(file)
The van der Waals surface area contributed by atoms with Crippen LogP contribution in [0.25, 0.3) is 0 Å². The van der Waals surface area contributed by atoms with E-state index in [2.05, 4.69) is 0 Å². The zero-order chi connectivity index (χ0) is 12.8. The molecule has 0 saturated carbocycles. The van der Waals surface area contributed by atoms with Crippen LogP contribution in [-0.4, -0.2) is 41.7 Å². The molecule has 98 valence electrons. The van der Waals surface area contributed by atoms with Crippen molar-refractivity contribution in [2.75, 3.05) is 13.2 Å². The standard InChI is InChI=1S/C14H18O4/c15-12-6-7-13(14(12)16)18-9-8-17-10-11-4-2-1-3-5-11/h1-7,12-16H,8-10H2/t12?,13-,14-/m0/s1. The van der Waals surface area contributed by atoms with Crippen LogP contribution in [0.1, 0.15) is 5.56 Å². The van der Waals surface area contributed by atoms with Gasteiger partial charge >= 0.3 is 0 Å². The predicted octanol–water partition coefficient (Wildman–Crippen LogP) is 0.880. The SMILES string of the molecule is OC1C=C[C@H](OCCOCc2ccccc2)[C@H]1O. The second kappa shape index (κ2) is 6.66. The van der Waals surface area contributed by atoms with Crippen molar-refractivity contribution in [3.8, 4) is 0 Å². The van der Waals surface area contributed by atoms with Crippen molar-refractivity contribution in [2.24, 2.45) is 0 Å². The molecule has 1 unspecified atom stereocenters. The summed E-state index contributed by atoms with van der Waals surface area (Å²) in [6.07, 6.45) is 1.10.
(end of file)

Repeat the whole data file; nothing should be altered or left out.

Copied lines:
The van der Waals surface area contributed by atoms with Crippen LogP contribution in [0.25, 0.3) is 0 Å². The van der Waals surface area contributed by atoms with E-state index in [2.05, 4.69) is 0 Å². The zero-order chi connectivity index (χ0) is 12.8. The molecule has 0 saturated carbocycles. The van der Waals surface area contributed by atoms with Crippen LogP contribution in [-0.4, -0.2) is 41.7 Å². The molecule has 98 valence electrons. The van der Waals surface area contributed by atoms with Crippen molar-refractivity contribution in [2.75, 3.05) is 13.2 Å². The standard InChI is InChI=1S/C14H18O4/c15-12-6-7-13(14(12)16)18-9-8-17-10-11-4-2-1-3-5-11/h1-7,12-16H,8-10H2/t12?,13-,14-/m0/s1. The van der Waals surface area contributed by atoms with Crippen LogP contribution in [0.1, 0.15) is 5.56 Å². The van der Waals surface area contributed by atoms with Gasteiger partial charge >= 0.3 is 0 Å². The predicted octanol–water partition coefficient (Wildman–Crippen LogP) is 0.880. The SMILES string of the molecule is OC1C=C[C@H](OCCOCc2ccccc2)[C@H]1O. The second kappa shape index (κ2) is 6.66. The van der Waals surface area contributed by atoms with Crippen molar-refractivity contribution in [3.8, 4) is 0 Å². The van der Waals surface area contributed by atoms with Crippen molar-refractivity contribution in [2.24, 2.45) is 0 Å². The molecule has 1 unspecified atom stereocenters. The summed E-state index contributed by atoms with van der Waals surface area (Å²) in [6.07, 6.45) is 1.10.